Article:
WASHINGTON -- America's contest for a new leader, long, rancorous and unpredictable to the end, entered its last hours Tuesday with Hillary Clinton hoping to become the first woman elected president and billionaire businessman Donald Trump looking to crown his improbable campaign in victory.
Clinton appeared to have multiple paths to triumph. Trump needed to prevail in most of the closely fought battleground states to secure an upset.
The winner will inherit a nation angry and distrustful of leaders in Washington. She or he will preside over an improving economy that is nevertheless leaving many behind and a military battling new terror threats. And whoever emerges as the country's 45th president will have to confront head-on a divisiveness that was painfully evident over a two-year race replete with racially loaded rhetoric and unrelenting negativity.
"I know how much responsibility goes with this," Clinton said after voting Tuesday morning at her local polling station in Chappaqua, New York, with her husband, former President Bill Clinton, at her side. "So many people are counting on the outcome of this election, what it means for our country, and I will do the very best I can if I'm fortunate enough to win today."
Trump said he wanted to tap America's unrealized potential.
"I see so many hopes and so many dreams out there that didn't happen, that could have happened, with leadership, with proper leadership," he said by telephone on Fox News before casting his own ballot in Manhattan. "And people are hurt so badly."
Trump, who caused a major stir during the presidential debates by refusing to say he would accept the election result, made a similar comment Tuesday, also on Fox. He said, "We're going to see how things play out."
That was shortly after his campaign filed a complaint in Nevada over reports that people were allowed to join a polling place line during the early voting period after a closing deadline.
In the early going on Tuesday, most problems at polling places appeared to be routine.
Control of the Senate also was at stake, with Democrats needing to net four seats if Clinton wins the White House. Republicans expected to maintain their House majority.
Both candidates spent part of Election Day giving radio interview in states still up for grabs, after blitzing through the dozen or so remaining battlegrounds a day earlier.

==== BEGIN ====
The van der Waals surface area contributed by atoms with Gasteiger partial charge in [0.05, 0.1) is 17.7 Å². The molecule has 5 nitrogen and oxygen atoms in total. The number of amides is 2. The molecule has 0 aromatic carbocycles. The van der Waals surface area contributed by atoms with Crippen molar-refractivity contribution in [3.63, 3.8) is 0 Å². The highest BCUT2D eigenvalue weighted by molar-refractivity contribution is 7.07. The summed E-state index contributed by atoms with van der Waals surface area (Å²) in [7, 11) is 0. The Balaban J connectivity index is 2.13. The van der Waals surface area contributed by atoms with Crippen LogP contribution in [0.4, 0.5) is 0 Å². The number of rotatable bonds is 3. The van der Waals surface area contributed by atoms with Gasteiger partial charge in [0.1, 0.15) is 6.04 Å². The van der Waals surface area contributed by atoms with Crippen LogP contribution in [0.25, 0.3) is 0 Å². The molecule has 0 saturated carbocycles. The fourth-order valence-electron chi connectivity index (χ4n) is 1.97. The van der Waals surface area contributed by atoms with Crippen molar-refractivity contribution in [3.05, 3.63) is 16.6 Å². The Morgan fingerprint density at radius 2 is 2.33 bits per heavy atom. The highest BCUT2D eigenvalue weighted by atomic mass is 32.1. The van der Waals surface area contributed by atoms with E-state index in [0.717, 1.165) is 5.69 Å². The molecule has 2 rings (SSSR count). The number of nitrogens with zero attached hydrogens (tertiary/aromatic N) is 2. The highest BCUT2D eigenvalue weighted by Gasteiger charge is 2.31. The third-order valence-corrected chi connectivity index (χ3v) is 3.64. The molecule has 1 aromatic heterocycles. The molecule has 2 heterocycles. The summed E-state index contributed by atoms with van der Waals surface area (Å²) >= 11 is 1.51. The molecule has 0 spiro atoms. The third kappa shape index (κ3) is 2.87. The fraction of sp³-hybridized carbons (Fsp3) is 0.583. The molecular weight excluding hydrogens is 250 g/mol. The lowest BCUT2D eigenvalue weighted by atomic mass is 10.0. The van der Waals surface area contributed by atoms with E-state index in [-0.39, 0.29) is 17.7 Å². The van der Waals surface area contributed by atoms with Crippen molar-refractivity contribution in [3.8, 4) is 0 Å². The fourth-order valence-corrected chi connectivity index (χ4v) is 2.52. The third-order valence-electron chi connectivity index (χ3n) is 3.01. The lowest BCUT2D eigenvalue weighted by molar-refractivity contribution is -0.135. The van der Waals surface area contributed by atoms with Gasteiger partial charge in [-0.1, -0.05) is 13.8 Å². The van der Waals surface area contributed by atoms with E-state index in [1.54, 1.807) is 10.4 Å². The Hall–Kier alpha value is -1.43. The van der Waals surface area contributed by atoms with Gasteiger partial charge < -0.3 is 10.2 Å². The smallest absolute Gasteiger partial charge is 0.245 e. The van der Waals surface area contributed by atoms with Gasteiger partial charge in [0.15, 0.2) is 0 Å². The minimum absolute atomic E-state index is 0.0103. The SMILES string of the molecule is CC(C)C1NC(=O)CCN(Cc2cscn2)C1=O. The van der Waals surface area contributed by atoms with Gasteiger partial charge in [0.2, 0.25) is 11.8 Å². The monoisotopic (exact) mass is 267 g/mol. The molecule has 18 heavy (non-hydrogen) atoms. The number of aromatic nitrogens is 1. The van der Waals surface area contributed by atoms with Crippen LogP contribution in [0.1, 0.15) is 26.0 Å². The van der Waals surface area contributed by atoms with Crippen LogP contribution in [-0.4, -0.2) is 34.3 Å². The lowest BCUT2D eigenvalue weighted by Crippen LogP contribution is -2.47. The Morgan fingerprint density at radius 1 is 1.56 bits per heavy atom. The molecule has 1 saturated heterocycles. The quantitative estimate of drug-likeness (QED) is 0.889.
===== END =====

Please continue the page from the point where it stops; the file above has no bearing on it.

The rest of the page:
Even before Tuesday, almost 45 million people had cast ballots in advance for president. Many expressed relief the end was in sight after an election season in which personal attacks often drowned out the issues.
"I'm tired of the mudslinging," said Laura Schmitt, a 54-year-old Republican from Woodbury, Minnesota, who was voting for Trump. Emetric Whittington, a 51-year-old Democratic mother of three on Chicago's violence-plagued South Side, agreed: "I can't wait for this night to be over."
Clinton has denounced Trump for calling some Mexican immigrants "rapists" and promoting a ban on Muslims entering the U.S., and for a long line of remarks about women that culminated in an audio in which he bragged about grabbing their genitals. Trump repeatedly called his opponent "Crooked Hillary" for her use of a private email server as secretary of state and for her complicated ties to the family's Clinton Foundation.
Clinton voters generally described their candidate as better qualified. Trump's said he would break with politics as usual. But some crossed party lines for other reasons.
"I can't vote for somebody who's so morally reprehensible," said Lisa Moore, a 48-year-old Republican from Glen Rock, New Jersey, who picked Clinton. Democrat Charles Ikner of Cross Lanes, West Virginia, opted for Trump, saying it was time for "fresh blood" in the White House.
In the last days, Clinton was buoyed by FBI Director James Comey's weekend declaration that he wouldn't recommend criminal charges against her following a new email review. Comey announced the inquiry late last month, diminishing Clinton's surging momentum and threatening Democrats in Senate and House races.
Democrats were taking nothing for granted.
"I hope everybody's voted early. If not, get out there," President Barack Obama said Tuesday.
Echoing the call for high voter turnout, running mate Tim Kaine said Clinton can clinch victory if she wins any of the "checkmate" states, listing North Carolina, Pennsylvania, Florida and Ohio.
Clinton is banking on turnout from Obama's young, diverse coalition of voters. Several states with advance voting are reporting record turnout, including Florida and Nevada, whose booming Hispanic populations are expected to pull for Clinton.
In Florida alone, Hispanic participation was up by more than 453,000 votes, nearly doubling the 2012 level.
In Nevada, where more than three-fourths of expected ballots have been cast, Democrats led 42 percent to 36 percent.
Associated Press writers Bradley Klapper, Vivian Salama, Kathleen Hennessey, Hope Yen, Jonathan Lemire, Steve Peoples, Josh Lederman, Jill Colvin and Lisa Lerer contributed to this report.